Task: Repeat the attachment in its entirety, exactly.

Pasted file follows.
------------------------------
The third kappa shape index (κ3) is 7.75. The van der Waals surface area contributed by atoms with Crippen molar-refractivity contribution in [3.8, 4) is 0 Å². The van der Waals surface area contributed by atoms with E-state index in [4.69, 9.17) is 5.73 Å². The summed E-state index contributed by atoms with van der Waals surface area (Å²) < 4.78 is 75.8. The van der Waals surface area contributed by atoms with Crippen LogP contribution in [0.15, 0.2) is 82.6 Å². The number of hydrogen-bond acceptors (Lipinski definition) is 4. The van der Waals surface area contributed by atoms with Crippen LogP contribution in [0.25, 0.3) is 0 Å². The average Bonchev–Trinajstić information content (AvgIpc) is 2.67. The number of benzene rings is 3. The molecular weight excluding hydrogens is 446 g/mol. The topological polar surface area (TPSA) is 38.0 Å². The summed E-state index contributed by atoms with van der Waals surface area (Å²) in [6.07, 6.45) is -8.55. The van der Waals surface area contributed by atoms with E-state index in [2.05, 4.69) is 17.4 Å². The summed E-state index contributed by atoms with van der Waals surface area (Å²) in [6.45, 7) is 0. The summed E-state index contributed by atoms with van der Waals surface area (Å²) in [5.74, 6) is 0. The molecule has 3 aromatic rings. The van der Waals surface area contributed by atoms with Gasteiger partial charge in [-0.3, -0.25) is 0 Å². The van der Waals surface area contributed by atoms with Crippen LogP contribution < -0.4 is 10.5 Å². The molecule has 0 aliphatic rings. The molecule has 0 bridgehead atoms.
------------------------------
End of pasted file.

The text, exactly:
The third kappa shape index (κ3) is 7.75. The van der Waals surface area contributed by atoms with Crippen molar-refractivity contribution in [3.8, 4) is 0 Å². The van der Waals surface area contributed by atoms with E-state index in [4.69, 9.17) is 5.73 Å². The summed E-state index contributed by atoms with van der Waals surface area (Å²) < 4.78 is 75.8. The van der Waals surface area contributed by atoms with Crippen LogP contribution in [0.15, 0.2) is 82.6 Å². The number of hydrogen-bond acceptors (Lipinski definition) is 4. The van der Waals surface area contributed by atoms with Crippen LogP contribution in [0.25, 0.3) is 0 Å². The average Bonchev–Trinajstić information content (AvgIpc) is 2.67. The number of benzene rings is 3. The molecular weight excluding hydrogens is 446 g/mol. The topological polar surface area (TPSA) is 38.0 Å². The summed E-state index contributed by atoms with van der Waals surface area (Å²) in [6.07, 6.45) is -8.55. The van der Waals surface area contributed by atoms with E-state index in [2.05, 4.69) is 17.4 Å². The summed E-state index contributed by atoms with van der Waals surface area (Å²) in [6.45, 7) is 0. The summed E-state index contributed by atoms with van der Waals surface area (Å²) in [5.74, 6) is 0. The molecule has 3 aromatic rings. The van der Waals surface area contributed by atoms with Gasteiger partial charge in [-0.3, -0.25) is 0 Å². The van der Waals surface area contributed by atoms with Crippen LogP contribution < -0.4 is 10.5 Å². The molecule has 0 aliphatic rings. The molecule has 0 bridgehead atoms.